Author teaches night classes—from 10 p.m. to 1 a.m.
ABOARD TRAIN BETWEEN LONDON AND HULL, United Kingdom—I have just returned from Riyadh, Saudi Arabia, where I experienced Ramadan, the Muslim holy month, for the first time in the Middle East. It was unusual to be invited during Ramadan—quite a privilege, in some ways, as this is a spiritual time for Muslims, and most non-Muslims leave to take a holiday. For me, with the very short working days and long nights associated with Ramadan, life essentially got turned upside down during my time in Riyadh. During Ramadan, eating and drinking are completely forbidden to Muslims during hours of daylight. Mercifully, days are short in the Middle East during that time. (Spare a thought for our Muslim colleagues in the upper reaches of the Northern Hemisphere).
Fasting is only during the day and, frankly, a considerable amount of eating goes on from the evening meal—iftar—until dawn. Work also goes on during those hours, and I had my first experience of teaching from 10 p.m. to 1 a.m. Thus, I needed coffee to stay awake without the subsequent benefit of alcohol to help me sleep. I was not obliged to fast, but if I wanted breakfast I had to order it before dawn. So, I got into a routine of pocketing a few items at iftar—fruit and yogurt—and depositing them in my fridge. Although eating and drinking are forbidden in front of Muslims during Ramadan, my friends and colleagues were helpful in providing me with water and opportunities to drink it at meetings. One day, I delivered a four-hour workshop and had to be excused several times to take a few sips. By the end of the day, because of the dust in the air and the fierce air-conditioning—the outside temperature was 55 degrees Celsius (131 degrees Fahrenheit)—I was croaking like a frog.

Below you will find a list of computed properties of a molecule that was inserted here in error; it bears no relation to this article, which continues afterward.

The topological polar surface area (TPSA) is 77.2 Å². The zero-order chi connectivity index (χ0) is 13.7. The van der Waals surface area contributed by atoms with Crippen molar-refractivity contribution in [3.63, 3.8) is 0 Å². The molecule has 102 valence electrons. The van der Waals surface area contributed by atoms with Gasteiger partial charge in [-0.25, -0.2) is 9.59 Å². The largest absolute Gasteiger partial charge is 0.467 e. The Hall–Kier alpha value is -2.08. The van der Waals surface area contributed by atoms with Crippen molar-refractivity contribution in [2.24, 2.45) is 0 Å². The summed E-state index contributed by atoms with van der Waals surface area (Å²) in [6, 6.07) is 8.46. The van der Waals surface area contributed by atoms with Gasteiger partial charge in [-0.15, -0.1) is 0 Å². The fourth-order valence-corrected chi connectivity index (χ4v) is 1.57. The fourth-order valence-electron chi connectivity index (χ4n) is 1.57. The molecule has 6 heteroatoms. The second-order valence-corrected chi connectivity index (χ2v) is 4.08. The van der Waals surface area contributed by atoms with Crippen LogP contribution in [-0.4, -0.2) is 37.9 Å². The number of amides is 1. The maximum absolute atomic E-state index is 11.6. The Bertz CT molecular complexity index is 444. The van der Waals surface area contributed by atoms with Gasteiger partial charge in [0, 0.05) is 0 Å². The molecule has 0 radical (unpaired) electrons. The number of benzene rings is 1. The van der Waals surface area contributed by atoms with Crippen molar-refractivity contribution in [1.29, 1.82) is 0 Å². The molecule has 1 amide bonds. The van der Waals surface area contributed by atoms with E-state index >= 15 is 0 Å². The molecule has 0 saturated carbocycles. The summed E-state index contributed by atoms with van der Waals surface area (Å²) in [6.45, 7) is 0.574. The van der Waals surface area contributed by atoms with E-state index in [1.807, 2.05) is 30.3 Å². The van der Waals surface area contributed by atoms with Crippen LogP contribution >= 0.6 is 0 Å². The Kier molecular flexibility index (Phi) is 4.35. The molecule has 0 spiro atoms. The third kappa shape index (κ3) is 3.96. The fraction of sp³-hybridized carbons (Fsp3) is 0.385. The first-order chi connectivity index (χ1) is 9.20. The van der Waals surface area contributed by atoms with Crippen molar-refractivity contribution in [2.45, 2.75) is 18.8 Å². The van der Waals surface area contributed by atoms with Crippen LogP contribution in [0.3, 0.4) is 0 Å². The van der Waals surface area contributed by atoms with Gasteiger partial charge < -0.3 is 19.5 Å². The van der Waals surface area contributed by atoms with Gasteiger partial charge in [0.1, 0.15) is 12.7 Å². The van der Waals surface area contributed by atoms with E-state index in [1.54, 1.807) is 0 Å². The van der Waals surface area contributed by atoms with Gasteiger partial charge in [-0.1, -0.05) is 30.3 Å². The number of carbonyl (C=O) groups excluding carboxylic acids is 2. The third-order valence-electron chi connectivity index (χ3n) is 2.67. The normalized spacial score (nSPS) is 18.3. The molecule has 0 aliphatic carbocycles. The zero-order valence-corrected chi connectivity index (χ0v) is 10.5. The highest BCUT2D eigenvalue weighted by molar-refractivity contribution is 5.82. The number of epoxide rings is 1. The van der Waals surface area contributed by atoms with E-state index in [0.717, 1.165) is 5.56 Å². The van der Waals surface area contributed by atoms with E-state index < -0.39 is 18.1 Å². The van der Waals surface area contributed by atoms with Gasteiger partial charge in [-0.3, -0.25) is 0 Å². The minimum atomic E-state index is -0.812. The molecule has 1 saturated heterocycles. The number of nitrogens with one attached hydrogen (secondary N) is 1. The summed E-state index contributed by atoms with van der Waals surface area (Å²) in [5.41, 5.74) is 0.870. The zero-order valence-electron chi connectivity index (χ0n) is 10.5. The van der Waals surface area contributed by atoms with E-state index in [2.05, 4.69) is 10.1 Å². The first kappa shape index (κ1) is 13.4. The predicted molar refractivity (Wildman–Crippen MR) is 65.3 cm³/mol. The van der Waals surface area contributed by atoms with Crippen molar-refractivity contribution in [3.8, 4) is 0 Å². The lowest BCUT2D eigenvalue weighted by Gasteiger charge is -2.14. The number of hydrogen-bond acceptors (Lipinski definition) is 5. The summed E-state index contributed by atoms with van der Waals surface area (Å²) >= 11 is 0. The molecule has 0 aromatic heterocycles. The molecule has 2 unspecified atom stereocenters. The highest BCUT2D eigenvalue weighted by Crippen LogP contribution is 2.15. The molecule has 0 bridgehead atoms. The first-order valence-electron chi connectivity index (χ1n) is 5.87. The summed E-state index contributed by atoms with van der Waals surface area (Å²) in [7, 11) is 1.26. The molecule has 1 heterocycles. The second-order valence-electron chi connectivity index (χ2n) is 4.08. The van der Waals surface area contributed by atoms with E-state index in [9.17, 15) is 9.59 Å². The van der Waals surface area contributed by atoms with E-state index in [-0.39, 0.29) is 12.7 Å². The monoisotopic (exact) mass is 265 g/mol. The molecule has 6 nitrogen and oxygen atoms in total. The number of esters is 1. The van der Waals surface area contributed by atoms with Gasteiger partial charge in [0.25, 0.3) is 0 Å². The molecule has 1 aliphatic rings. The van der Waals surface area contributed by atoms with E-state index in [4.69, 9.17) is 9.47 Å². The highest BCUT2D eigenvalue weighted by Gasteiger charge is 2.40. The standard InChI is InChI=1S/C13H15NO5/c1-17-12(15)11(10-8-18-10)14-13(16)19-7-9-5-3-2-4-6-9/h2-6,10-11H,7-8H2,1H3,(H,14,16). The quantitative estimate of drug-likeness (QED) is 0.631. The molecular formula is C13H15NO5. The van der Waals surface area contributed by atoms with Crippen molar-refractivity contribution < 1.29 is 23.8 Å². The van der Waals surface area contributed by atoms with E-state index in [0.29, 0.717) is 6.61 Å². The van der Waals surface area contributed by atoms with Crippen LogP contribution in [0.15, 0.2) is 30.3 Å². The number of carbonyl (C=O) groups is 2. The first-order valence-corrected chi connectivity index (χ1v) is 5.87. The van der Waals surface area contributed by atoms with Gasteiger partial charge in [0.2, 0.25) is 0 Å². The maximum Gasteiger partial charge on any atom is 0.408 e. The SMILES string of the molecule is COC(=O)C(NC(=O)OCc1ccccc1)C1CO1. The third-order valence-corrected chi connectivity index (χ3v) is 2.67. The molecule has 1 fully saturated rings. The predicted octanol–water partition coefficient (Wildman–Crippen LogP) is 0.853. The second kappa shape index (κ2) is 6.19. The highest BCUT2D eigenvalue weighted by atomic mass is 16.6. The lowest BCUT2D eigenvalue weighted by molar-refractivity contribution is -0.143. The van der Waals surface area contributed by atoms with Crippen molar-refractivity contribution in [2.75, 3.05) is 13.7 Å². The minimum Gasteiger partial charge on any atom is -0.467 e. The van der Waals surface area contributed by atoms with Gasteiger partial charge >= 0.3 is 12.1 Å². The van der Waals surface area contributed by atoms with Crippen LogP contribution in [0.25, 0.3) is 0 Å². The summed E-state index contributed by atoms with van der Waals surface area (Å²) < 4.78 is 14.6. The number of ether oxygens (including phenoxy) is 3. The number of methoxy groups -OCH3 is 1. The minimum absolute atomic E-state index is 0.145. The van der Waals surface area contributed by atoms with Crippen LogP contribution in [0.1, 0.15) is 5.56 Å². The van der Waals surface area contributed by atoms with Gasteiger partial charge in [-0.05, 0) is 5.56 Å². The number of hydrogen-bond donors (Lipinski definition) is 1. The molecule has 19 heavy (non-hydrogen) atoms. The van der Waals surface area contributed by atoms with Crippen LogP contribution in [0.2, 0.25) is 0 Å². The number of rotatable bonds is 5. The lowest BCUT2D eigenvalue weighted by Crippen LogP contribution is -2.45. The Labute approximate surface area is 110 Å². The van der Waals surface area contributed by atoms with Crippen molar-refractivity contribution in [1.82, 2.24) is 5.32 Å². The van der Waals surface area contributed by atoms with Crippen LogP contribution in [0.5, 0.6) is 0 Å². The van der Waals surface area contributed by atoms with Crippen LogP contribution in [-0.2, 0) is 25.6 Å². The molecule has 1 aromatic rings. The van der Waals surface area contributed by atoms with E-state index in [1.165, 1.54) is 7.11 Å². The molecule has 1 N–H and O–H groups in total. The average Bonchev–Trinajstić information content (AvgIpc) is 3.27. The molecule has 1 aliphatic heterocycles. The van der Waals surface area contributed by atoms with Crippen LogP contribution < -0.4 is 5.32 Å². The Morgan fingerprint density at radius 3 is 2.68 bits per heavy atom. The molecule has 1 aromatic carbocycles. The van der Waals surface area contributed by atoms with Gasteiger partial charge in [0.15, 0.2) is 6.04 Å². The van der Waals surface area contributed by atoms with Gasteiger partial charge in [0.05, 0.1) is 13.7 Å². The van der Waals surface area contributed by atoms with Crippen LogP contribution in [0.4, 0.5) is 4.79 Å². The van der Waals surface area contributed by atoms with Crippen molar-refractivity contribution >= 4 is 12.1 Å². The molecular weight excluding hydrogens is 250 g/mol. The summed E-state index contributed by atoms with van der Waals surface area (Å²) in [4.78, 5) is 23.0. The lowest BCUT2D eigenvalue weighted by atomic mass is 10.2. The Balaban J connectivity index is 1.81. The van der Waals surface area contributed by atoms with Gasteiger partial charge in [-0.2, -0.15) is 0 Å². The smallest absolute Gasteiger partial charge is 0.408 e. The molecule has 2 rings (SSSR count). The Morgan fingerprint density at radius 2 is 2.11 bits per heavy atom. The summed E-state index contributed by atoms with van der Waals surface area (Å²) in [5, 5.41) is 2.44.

I was in The Kingdom at the invitation of Mansour Saleh Alyami, PhD, RN, director general for training at the Saudi Ministry of Health and a former PhD student of mine. The ministry is currently upgrading the educational level of a vast range and number of health technicians—including nurses—who are not presently able to practice safely. The next step is to upgrade the equally vast numbers (tens of thousands) of diploma-educated nurses to degree level. It was wonderful to see Mansour in his “empire,” with four floors of a ministry building under his command and an office that would not shame a prime minister. Well respected by his colleagues, he is a man of impeccable manners who ensured that his personal assistant, through whom my arrangements had been made, was found and taken to meet me. A nice touch in a country where hierarchy and upward respect are prominent with little reciprocation. I am touched that he refers to me, and did so publicly, as his “Godfather.”
I had a very pleasant dinner with an old friend, Mustafa Bodrick, PhD, RN, who is a former PhD student of Hester Klopper, PhD, RN, past president of the Honor Society of Nursing, Sigma Theta Tau International. Mustafa is now the first nursing adviser appointed to the Saudi Commission for Health Specialities. A man of incredible erudition and learning, his life story is fascinating. A Roman Catholic and a Muslim, we toasted, in light of recent events, world peace with a fine, nonalcoholic Tempranillo.
I also had the privilege of meeting a new and much younger friend, Jonas Cruz, PhD, RN, who works at a university three hours outside Riyadh. We have been corresponding about research, and when I told him I was coming to Riyadh, he arranged to drive up and have dinner with me.
These are tense days in the UK, and that tension was reflected in the Middle East. I woke on the first full day of my visit to the news that Saudi Arabia, Bahrain, Egypt, and the United Arab Emirates had severed diplomatic ties with Qatar.
This train journey from London to Hull takes me home for one night. I then return to the airport and board for Hong Kong.
Roger Watson, PhD, RN, FRCP Edin, FRCN, FAAN, professor of nursing at the University of Hull in the United Kingdom and a frequent visitor to Australia and China, where he has visiting positions, is editor-in-chief of Journal of Advanced Nursing and editor of Nursing Open. Click here to access Blogger-resident entries posted before 2017 in Watson’s former blog “Hanging smart.”